However, because the range of features is smaller, this means photographers can quickly master the use of external flashes. Overall, it’s an affordable and basic flash that can take your photography to the next level, especially for portraits and indoor studio shooting. While it might not have enough pizazz to impress the pros, the TT560 is aimed at beginner and intermediate shooters who want to improve their abilities.

Guide Number: 38 (ISO 100) | Zoom Flash Range: Not specified | Recycling Time: Approximately 0.1 to 5 seconds

"This flash will provide fantastic value to anyone looking for additional light and without a lot of advanced control." — Jonno Hill, Product Tester

Neewer TT560 Flash Speedlite


Best Flash for Nikon DSLR: Nikon SB-700 AF Speedlight Flash

Nikon SB-700 AF Speedlight Flash
Courtesy of
What We Like
  • Impressive recycling time

  • Flash can be positioned both vertically and horizontally

  • Durable build quality

What We Don't Like
  • Expensive

  • Has a lower guide number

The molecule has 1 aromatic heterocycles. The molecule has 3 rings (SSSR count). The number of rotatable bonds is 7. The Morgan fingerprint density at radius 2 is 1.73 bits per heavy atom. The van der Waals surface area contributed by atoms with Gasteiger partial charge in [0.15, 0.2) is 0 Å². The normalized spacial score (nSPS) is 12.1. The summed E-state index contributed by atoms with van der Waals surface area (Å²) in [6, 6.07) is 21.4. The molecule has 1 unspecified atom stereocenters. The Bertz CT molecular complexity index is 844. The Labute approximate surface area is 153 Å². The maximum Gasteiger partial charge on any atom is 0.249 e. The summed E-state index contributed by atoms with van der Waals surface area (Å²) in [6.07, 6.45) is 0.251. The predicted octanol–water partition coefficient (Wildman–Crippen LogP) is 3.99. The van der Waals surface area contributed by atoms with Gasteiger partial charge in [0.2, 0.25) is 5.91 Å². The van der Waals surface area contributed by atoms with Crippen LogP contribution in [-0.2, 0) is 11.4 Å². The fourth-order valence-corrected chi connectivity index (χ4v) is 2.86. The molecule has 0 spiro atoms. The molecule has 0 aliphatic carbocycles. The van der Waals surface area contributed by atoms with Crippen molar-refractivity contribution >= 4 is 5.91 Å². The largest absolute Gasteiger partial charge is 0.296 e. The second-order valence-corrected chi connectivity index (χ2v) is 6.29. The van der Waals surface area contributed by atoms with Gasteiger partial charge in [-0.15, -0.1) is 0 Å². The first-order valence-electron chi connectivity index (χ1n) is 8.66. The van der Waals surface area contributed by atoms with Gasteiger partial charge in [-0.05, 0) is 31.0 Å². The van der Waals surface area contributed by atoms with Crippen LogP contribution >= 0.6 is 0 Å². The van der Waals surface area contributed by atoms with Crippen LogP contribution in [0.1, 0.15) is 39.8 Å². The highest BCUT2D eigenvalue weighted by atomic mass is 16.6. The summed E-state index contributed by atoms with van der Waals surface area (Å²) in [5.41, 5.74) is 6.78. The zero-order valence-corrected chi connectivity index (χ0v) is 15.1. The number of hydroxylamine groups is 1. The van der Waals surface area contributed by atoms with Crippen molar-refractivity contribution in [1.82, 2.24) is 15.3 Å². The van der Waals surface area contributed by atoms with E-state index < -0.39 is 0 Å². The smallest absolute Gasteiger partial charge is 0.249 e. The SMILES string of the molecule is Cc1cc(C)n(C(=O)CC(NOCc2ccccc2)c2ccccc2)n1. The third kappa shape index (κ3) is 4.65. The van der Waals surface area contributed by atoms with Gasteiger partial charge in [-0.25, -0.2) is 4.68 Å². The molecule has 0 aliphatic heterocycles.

For Nikon users, the brand's SB-700 AF Speedlight Flash is a top option. This flash is quite the investment, so it's probably not suited for beginners. Experienced photographers will find it to be a solid wireless flash for both indoor and outdoor use.

It’s compatible with most modern Nikon DSLRs, and while it may not have the highest guide number, it’s still effective, thanks to i-TTL Flash Control. "i-TTL" stands for intelligent through-the-lens metering and means the flash will automatically communicate with the camera and work out the right lighting. This is a great feature to have at events or when shooting in varying conditions, as the set-up work is done for you.

We also like the the SB-700's flexibility, with both 360-degree rotation and 90-degree tilting. It makes the flash ideal for both portrait and landscape shots, since you can easily position the flash just as you need it. Combined with a great recycling time and durable, high-quality build, the SB-700 is the perfect addition to your camera bag, if you shoot with Nikon.

Nikon SB-700 AF Speedlight Flash


Guide Number: 92 (ISO 100) | Zoom Flash Range: 24 to 120mm | Recycling Time: Approximately 2.5 to 3.5 seconds